The Chevrolet G506 was one of the unsung mainstay trucks that made a significant impact on the Allied victory in World War II. This was one of the vehicles that plied General Stilwell’s “Ledo Road” from Assam in India, through Burma, and up into China to supply Chiang Kai Shek’s forces in their fight against the Japanese. Additionally there were 151,053 of these trucks transported to the Soviet Red Army where they made a great contribution to the war on the Eastern Front in 1943.
As originally made the G506 was built with a straight six cylinder 3.9 liter (235 cu. in.) engine that produced 83hp. The truck was equipped with a high/low range transfer box and a four speed manual “crash” gearbox (i.e. no synchromesh). Suspension was a simple and rugged semi-elliptic leaf springs with live axles front and rear. Brakes were drums.
The Chevrolet G506 was made in a number of models, each of which had its own designation. For example the G-7107 was the cargo truck without winch, and the G-7117 was the cargo truck complete with winch.
After the war’s end as the US military trucks were sold off most found their way onto farms or into mining but a few were bought by enterprising individuals with a bit of a vision. The G-7117 in our photographs has been one of those. Those of us who are into hunting will immediately see the value in a four wheel drive 1.5 ton ex-army truck that has been converted into a “gypsy caravan”.
I don’t know about you but I’ve long been someone who is more inclined towards “glamping” (i.e. glamorous camping) than I am toward roughing it out “camping”. The fact that the camper body is made of quite substantial oak means it will be well insulated, and has become a mobile hunting lodge.
For a hunting and/or shooting enthusiast this Chevrolet 1.5 ton truck looks pretty much the perfect wagon for driving into your favorite hunting or fishing spot. It would be a perfect camper for trips to a shooting range and of course it would be easy to set up your reloading equipment and other gear needed, or wanted.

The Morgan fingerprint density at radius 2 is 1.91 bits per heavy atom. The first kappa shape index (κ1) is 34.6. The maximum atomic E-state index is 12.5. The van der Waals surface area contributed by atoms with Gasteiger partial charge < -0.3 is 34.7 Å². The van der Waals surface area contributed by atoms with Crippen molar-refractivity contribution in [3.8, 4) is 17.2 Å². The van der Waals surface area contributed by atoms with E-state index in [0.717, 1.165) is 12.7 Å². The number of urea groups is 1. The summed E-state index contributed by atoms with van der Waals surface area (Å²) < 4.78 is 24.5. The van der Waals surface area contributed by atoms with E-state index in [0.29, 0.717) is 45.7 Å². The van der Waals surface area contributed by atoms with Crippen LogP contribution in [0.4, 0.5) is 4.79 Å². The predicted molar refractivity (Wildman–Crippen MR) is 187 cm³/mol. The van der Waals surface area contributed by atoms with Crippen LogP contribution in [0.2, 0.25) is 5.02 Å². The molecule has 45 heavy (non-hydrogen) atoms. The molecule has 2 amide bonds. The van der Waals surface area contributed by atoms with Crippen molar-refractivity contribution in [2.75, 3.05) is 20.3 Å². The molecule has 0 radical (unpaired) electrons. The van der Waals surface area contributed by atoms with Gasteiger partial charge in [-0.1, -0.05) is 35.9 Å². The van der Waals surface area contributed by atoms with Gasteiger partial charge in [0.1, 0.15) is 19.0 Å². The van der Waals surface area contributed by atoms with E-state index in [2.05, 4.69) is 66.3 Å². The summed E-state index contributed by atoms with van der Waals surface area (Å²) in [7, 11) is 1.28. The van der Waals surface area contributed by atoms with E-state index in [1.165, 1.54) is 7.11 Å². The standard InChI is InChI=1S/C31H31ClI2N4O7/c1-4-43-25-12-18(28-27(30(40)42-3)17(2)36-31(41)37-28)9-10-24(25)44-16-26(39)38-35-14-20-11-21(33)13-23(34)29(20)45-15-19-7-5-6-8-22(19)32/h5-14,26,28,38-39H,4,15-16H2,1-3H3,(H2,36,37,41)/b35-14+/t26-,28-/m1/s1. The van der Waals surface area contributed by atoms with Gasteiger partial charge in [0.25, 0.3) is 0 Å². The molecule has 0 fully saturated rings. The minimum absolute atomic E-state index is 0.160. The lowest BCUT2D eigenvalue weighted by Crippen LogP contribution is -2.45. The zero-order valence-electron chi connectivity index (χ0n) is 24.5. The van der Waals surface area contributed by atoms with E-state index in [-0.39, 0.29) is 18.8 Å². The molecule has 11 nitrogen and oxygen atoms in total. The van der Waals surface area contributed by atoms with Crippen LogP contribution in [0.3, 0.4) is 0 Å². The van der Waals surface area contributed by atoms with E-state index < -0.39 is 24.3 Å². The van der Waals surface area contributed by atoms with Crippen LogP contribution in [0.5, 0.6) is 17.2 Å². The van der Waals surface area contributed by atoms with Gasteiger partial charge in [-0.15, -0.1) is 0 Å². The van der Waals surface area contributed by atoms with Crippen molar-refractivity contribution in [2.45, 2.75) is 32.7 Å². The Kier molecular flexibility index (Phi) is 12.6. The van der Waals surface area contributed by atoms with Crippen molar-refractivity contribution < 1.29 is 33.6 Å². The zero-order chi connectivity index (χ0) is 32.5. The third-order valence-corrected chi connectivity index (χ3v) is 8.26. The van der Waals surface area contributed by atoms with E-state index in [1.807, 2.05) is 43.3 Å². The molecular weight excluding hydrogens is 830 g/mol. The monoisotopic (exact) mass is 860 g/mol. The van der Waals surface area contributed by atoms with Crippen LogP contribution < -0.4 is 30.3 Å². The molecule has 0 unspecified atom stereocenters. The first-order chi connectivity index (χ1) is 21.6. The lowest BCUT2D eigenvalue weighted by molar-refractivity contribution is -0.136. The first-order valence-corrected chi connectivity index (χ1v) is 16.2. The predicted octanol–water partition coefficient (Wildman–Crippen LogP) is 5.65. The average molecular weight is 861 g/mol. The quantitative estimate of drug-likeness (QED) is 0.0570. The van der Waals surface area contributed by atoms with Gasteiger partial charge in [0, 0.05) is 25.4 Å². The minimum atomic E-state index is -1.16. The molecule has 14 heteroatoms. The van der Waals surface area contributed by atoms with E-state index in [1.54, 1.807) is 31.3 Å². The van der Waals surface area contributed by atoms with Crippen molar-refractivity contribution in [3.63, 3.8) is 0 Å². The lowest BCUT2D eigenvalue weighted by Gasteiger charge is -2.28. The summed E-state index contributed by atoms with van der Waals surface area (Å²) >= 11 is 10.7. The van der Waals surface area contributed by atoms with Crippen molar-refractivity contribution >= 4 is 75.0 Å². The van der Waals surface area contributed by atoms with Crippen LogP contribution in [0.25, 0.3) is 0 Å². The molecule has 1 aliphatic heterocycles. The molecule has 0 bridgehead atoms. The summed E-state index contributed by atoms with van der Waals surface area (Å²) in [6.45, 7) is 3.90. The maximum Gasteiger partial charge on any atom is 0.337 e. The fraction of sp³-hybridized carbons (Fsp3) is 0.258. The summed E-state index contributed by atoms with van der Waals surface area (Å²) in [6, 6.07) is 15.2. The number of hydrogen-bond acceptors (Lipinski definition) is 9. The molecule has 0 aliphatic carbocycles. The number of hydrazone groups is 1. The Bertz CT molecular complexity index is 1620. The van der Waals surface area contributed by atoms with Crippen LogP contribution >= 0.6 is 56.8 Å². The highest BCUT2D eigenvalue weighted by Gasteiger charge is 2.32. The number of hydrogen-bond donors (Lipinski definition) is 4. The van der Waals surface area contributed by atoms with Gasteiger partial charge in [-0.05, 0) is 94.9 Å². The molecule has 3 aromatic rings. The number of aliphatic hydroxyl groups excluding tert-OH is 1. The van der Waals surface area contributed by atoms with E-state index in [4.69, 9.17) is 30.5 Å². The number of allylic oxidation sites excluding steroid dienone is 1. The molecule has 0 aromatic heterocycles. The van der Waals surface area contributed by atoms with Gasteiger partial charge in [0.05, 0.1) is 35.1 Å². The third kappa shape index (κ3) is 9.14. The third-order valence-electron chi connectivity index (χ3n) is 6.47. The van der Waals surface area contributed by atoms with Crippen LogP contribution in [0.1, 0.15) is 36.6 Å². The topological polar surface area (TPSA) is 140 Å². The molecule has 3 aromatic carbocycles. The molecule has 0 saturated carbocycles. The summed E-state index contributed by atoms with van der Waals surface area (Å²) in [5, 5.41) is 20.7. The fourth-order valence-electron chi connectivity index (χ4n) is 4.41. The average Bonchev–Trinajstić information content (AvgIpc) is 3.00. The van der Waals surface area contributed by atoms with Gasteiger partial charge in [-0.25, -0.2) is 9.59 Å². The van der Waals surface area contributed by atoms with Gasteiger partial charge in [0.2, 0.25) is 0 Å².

One improvement made to this G-7117 has been the fitting of a 350 cu. in. V8 engine. The vehicle is also listed as having a four speed manual transmission. The rear axle has dual rear wheels as per the original providing not only good load carrying capacity, but also good traction on slippery or sandy tracks.
In order to ensure the driver is equipped for difficulties that might occur along the track the Chevrolet has shovel, mattock, and high lift jack: tools that can make roadside difficulties rather more easy to manage.
If you are interested in this World War II veteran converted into a superb camper it is coming up for sale by Mecum Auctions at their Las Vegas sale which will be held between November 15-17, 2018.
You will find the sale page for this truck if you click here.
This Chevrolet G-7117 has been the work of someone with a vision, who knew exactly what they wanted, and who was able to bring it all together. It looks like a fantastic vehicle, one that I would get rather a lot of use out of, how about you?
(All pictures of the Chevrolet G-7117 camper courtesy Mecum auctions).
Jon Branch is the founder and senior editor of Revivaler and has written a significant number of articles for various publications including official Buying Guides for eBay, classic car articles for Hagerty, magazine articles for both the Australian Shooters Journal and the Australian Shooter, and he’s a long time contributor to Silodrome.
Jon has done radio, television, magazine and newspaper interviews on various issues, and has traveled extensively, having lived in Britain, Australia, China and Hong Kong. His travels have taken him to Indonesia, Israel, Italy, Japan and a number of other countries. He has studied the Japanese sword arts and has a long history of involvement in the shooting sports, which has included authoring submissions to government on various firearms related issues and assisting in the design and establishment of shooting ranges.